I have added a set of wheel for the telescope pier abou 2 weeks back. Now I realised that they need to be secured to ensure that the polar alignment stays in place when I do the setup. So there has to be a locking mechanism. So I went online and looked for an M12 screw type castor and luckily I found them. 

This is the new set of wheels. The main difference is that it has a metallic flap that you can push down to lock the wheels and prevent it from moving. 

Monday, December 19, 2022

Star test after 17 years

9:00pm Saturday 17 Dec 2022 - some parts of the sky was clear and Jupiter and Mars was visible. The Moon only rises at about 3:00am. December has been a difficult month, it's the monsoon season and it's been raining with overcast everyday for the past month. 

Finally there is some break in the clouds and it's time to star test the telescope after being dormant for close to 17 years! 

Moved all the equipment out to the front on the house and hope to take aim at some brighter object to do so testing. Managed to set this all up in about 25 minutes, without 2 or 3 star alignment since the Meade Autostar handbox LCD screen is not working and not displaying anything at all.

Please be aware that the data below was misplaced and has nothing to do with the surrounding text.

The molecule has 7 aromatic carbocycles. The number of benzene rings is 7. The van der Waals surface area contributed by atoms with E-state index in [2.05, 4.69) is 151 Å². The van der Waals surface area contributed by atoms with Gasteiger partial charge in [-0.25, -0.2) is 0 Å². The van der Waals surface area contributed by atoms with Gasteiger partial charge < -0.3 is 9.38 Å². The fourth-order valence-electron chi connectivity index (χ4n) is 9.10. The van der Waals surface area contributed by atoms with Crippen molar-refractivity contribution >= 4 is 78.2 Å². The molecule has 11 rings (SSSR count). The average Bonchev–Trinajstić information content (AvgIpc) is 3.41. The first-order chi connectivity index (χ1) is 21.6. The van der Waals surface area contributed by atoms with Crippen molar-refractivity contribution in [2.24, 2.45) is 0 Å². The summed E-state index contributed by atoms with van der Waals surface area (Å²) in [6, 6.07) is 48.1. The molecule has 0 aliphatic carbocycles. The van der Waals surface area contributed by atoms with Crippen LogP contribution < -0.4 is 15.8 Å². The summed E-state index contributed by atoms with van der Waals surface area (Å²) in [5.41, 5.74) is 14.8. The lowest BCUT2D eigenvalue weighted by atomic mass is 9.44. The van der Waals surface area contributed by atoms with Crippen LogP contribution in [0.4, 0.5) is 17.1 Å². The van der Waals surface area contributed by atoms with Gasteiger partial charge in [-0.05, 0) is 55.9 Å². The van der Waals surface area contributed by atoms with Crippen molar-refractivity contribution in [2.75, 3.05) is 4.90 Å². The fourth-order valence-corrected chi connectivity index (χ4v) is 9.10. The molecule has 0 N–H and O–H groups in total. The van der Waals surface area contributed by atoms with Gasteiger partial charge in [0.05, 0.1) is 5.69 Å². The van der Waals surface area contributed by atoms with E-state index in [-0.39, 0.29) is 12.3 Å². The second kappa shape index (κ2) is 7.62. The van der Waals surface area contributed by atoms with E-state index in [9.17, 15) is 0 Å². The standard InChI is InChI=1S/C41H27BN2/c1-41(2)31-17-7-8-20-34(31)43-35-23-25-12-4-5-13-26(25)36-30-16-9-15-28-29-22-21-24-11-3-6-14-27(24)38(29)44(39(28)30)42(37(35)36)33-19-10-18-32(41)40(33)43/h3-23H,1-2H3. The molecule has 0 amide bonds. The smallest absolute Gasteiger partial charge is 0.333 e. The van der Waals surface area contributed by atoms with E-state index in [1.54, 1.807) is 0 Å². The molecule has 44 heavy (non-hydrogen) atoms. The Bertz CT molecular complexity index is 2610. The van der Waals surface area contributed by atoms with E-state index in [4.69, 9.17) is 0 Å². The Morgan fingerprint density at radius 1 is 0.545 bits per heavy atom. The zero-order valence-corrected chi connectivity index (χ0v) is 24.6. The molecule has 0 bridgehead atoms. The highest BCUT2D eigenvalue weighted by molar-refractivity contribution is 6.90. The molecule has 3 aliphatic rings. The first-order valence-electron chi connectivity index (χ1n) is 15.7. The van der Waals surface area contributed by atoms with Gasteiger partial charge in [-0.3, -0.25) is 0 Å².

Managed to get a glimpse of Jupiter with a 30mm Plossl at 40x. Looks great, the image was crisp and clear, testament to Meade's great optics that still works after 37 years. 

First night testing the old Meade 826C 

Next was Mars, and used 15mm Celestron Luminous eyepiece at 80x, looks great. But the clouds rolled in again and visibility was reduced. 

I've been using the handbox to slew the telescope at different speeds. Glad to confirm that all other functions of the #497 still works very well. Can't wait to get the LCD screen fixed! 

Yes, I can still use my laptop computer to point and click to slew the scope but I didn't want to haul everything out at this time.

As for the new FlashFish 48,000mAh power bank, it's well worth the investment. After about 1 hour of slewing around, the status still at full bar. Not too bad. 

FlashFish power bank with 12V DC output

By then it was about 10:00pm and with no much else visible, I've decided to call it a night. 

Not too bad. Taking it one step at a time. 

More testing to come! Especially for the Meade Autostar 497 handbox and tracking system.

I hope to take photos with my DSLR camera attached in future outings. 

Monday, December 12, 2022


The original pier that came with the Meade 826 did not have any wheels, making it difficult to move around. Which is one of the key reason why I didn't haul it out to the nearby field to do observations as often as I would or should. 

Meade 826 with its 3 legs without wheels

So this time around, my focus is to find ways to make it easier to transport and setup the telescope. Having a good set of wheels for the piece will go a long way.